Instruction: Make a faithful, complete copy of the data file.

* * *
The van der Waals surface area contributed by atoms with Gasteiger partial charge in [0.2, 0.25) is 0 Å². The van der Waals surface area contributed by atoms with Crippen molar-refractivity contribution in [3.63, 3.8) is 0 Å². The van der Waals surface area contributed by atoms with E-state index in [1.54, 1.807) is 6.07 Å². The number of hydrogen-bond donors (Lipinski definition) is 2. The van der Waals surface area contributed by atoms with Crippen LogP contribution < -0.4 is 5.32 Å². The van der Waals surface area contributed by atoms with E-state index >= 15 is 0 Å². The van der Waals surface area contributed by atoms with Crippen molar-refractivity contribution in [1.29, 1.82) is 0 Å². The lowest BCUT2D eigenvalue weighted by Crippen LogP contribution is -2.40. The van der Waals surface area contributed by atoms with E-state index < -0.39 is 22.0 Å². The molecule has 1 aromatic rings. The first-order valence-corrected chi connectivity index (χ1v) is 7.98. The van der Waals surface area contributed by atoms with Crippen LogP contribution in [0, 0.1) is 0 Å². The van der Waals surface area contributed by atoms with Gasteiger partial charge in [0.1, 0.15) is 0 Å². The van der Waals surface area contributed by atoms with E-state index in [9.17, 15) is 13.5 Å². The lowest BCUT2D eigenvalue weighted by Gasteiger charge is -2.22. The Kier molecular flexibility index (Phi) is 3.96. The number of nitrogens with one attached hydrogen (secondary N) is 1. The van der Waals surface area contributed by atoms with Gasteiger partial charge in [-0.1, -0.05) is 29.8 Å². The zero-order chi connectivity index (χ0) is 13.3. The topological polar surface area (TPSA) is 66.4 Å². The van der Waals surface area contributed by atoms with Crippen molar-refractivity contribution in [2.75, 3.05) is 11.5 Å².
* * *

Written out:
The van der Waals surface area contributed by atoms with Gasteiger partial charge in [0.2, 0.25) is 0 Å². The van der Waals surface area contributed by atoms with Crippen molar-refractivity contribution in [3.63, 3.8) is 0 Å². The van der Waals surface area contributed by atoms with E-state index in [1.54, 1.807) is 6.07 Å². The number of hydrogen-bond donors (Lipinski definition) is 2. The van der Waals surface area contributed by atoms with Crippen LogP contribution < -0.4 is 5.32 Å². The van der Waals surface area contributed by atoms with E-state index >= 15 is 0 Å². The van der Waals surface area contributed by atoms with Crippen molar-refractivity contribution in [1.29, 1.82) is 0 Å². The lowest BCUT2D eigenvalue weighted by Crippen LogP contribution is -2.40. The van der Waals surface area contributed by atoms with E-state index < -0.39 is 22.0 Å². The molecule has 1 aromatic rings. The first-order valence-corrected chi connectivity index (χ1v) is 7.98. The van der Waals surface area contributed by atoms with Crippen LogP contribution in [0, 0.1) is 0 Å². The van der Waals surface area contributed by atoms with Gasteiger partial charge in [0.1, 0.15) is 0 Å². The van der Waals surface area contributed by atoms with E-state index in [9.17, 15) is 13.5 Å². The lowest BCUT2D eigenvalue weighted by Gasteiger charge is -2.22. The Kier molecular flexibility index (Phi) is 3.96. The number of nitrogens with one attached hydrogen (secondary N) is 1. The van der Waals surface area contributed by atoms with Gasteiger partial charge in [-0.1, -0.05) is 29.8 Å². The zero-order chi connectivity index (χ0) is 13.3. The topological polar surface area (TPSA) is 66.4 Å². The van der Waals surface area contributed by atoms with Crippen molar-refractivity contribution in [2.75, 3.05) is 11.5 Å².